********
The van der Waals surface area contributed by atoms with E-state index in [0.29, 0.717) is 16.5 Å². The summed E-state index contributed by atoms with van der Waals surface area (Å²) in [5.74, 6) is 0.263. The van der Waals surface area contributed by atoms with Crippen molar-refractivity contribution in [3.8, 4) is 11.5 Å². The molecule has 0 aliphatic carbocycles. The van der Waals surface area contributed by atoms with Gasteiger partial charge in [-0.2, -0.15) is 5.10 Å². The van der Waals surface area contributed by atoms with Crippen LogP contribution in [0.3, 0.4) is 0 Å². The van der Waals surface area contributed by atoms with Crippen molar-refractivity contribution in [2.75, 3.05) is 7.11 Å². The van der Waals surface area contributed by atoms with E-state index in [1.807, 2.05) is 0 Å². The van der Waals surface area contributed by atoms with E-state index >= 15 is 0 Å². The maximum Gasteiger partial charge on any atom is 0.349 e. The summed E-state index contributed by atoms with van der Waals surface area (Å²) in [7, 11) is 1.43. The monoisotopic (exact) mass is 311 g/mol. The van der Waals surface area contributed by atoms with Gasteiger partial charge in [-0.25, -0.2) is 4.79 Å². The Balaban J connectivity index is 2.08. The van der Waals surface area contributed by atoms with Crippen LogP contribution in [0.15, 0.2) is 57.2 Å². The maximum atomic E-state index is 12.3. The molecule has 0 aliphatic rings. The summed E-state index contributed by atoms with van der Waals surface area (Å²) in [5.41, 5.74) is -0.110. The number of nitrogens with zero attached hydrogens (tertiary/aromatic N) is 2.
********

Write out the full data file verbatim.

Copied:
The van der Waals surface area contributed by atoms with E-state index in [0.29, 0.717) is 16.5 Å². The summed E-state index contributed by atoms with van der Waals surface area (Å²) in [5.74, 6) is 0.263. The van der Waals surface area contributed by atoms with Crippen molar-refractivity contribution in [3.8, 4) is 11.5 Å². The molecule has 0 aliphatic carbocycles. The van der Waals surface area contributed by atoms with Gasteiger partial charge in [-0.2, -0.15) is 5.10 Å². The van der Waals surface area contributed by atoms with Crippen LogP contribution in [0.3, 0.4) is 0 Å². The van der Waals surface area contributed by atoms with Crippen molar-refractivity contribution in [2.75, 3.05) is 7.11 Å². The van der Waals surface area contributed by atoms with E-state index in [1.807, 2.05) is 0 Å². The van der Waals surface area contributed by atoms with E-state index >= 15 is 0 Å². The maximum Gasteiger partial charge on any atom is 0.349 e. The summed E-state index contributed by atoms with van der Waals surface area (Å²) in [7, 11) is 1.43. The monoisotopic (exact) mass is 311 g/mol. The van der Waals surface area contributed by atoms with Gasteiger partial charge in [-0.25, -0.2) is 4.79 Å². The Balaban J connectivity index is 2.08. The van der Waals surface area contributed by atoms with Crippen LogP contribution in [0.15, 0.2) is 57.2 Å². The maximum atomic E-state index is 12.3. The molecule has 0 aliphatic rings. The summed E-state index contributed by atoms with van der Waals surface area (Å²) in [5.41, 5.74) is -0.110. The number of nitrogens with zero attached hydrogens (tertiary/aromatic N) is 2.